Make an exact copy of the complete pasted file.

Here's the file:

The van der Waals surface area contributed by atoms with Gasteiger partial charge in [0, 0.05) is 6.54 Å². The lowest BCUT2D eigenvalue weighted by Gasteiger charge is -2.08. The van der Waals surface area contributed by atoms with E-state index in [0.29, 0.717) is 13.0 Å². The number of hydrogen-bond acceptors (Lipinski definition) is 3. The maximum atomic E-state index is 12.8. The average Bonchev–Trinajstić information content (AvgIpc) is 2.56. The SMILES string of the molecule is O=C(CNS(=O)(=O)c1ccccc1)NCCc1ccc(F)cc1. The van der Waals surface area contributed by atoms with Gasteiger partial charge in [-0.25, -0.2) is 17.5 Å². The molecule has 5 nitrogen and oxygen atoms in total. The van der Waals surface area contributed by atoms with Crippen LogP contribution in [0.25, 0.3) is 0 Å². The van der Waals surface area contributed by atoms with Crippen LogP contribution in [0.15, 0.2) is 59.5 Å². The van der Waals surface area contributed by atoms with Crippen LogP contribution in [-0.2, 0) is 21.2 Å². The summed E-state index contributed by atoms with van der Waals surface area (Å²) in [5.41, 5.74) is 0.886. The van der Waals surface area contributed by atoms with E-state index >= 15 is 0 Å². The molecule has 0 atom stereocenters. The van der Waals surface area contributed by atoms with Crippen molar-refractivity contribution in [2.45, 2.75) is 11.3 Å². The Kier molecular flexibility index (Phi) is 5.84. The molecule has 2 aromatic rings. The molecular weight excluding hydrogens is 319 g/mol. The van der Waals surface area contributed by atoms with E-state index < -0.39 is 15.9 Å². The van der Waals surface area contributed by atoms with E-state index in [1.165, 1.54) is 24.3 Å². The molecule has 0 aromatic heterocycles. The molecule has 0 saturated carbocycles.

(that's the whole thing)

The van der Waals surface area contributed by atoms with Gasteiger partial charge in [0, 0.05) is 6.54 Å². The lowest BCUT2D eigenvalue weighted by Gasteiger charge is -2.08. The van der Waals surface area contributed by atoms with E-state index in [0.29, 0.717) is 13.0 Å². The number of hydrogen-bond acceptors (Lipinski definition) is 3. The maximum atomic E-state index is 12.8. The average Bonchev–Trinajstić information content (AvgIpc) is 2.56. The SMILES string of the molecule is O=C(CNS(=O)(=O)c1ccccc1)NCCc1ccc(F)cc1. The van der Waals surface area contributed by atoms with Gasteiger partial charge in [-0.25, -0.2) is 17.5 Å². The molecule has 5 nitrogen and oxygen atoms in total. The van der Waals surface area contributed by atoms with Crippen LogP contribution in [0.25, 0.3) is 0 Å². The van der Waals surface area contributed by atoms with Crippen LogP contribution in [0.15, 0.2) is 59.5 Å². The van der Waals surface area contributed by atoms with Crippen LogP contribution in [-0.2, 0) is 21.2 Å². The summed E-state index contributed by atoms with van der Waals surface area (Å²) in [5.41, 5.74) is 0.886. The van der Waals surface area contributed by atoms with E-state index >= 15 is 0 Å². The molecule has 0 atom stereocenters. The van der Waals surface area contributed by atoms with Crippen molar-refractivity contribution in [2.45, 2.75) is 11.3 Å². The Kier molecular flexibility index (Phi) is 5.84. The molecule has 2 aromatic rings. The molecular weight excluding hydrogens is 319 g/mol. The van der Waals surface area contributed by atoms with E-state index < -0.39 is 15.9 Å². The van der Waals surface area contributed by atoms with E-state index in [1.165, 1.54) is 24.3 Å². The molecule has 0 aromatic heterocycles. The molecule has 0 saturated carbocycles.